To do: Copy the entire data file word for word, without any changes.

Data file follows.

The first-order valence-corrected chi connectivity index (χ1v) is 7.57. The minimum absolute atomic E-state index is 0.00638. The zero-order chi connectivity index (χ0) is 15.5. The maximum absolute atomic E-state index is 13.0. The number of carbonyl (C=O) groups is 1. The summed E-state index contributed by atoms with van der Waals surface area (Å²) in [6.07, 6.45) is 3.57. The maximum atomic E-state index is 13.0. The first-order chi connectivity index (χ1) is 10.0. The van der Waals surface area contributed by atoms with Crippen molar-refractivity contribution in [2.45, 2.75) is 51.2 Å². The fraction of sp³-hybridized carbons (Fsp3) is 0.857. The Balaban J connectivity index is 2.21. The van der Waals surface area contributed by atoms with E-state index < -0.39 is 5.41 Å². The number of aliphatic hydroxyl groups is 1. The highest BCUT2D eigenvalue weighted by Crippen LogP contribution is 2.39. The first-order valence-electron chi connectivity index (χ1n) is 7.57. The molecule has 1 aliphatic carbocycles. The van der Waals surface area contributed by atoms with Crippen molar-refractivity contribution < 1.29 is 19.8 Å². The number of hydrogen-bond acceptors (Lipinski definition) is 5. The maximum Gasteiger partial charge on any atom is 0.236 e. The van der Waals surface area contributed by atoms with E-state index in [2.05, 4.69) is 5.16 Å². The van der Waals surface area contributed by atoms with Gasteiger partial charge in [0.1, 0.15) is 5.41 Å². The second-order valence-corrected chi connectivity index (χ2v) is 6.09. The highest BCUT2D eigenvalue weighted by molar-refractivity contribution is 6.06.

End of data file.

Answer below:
The first-order valence-corrected chi connectivity index (χ1v) is 7.57. The minimum absolute atomic E-state index is 0.00638. The zero-order chi connectivity index (χ0) is 15.5. The maximum absolute atomic E-state index is 13.0. The number of carbonyl (C=O) groups is 1. The summed E-state index contributed by atoms with van der Waals surface area (Å²) in [6.07, 6.45) is 3.57. The maximum atomic E-state index is 13.0. The first-order chi connectivity index (χ1) is 10.0. The van der Waals surface area contributed by atoms with Crippen molar-refractivity contribution in [2.45, 2.75) is 51.2 Å². The fraction of sp³-hybridized carbons (Fsp3) is 0.857. The Balaban J connectivity index is 2.21. The van der Waals surface area contributed by atoms with E-state index < -0.39 is 5.41 Å². The number of aliphatic hydroxyl groups is 1. The highest BCUT2D eigenvalue weighted by Crippen LogP contribution is 2.39. The first-order valence-electron chi connectivity index (χ1n) is 7.57. The molecule has 1 aliphatic carbocycles. The van der Waals surface area contributed by atoms with Crippen molar-refractivity contribution < 1.29 is 19.8 Å². The number of hydrogen-bond acceptors (Lipinski definition) is 5. The maximum Gasteiger partial charge on any atom is 0.236 e. The van der Waals surface area contributed by atoms with E-state index in [2.05, 4.69) is 5.16 Å². The van der Waals surface area contributed by atoms with Gasteiger partial charge in [0.1, 0.15) is 5.41 Å². The second-order valence-corrected chi connectivity index (χ2v) is 6.09. The highest BCUT2D eigenvalue weighted by molar-refractivity contribution is 6.06.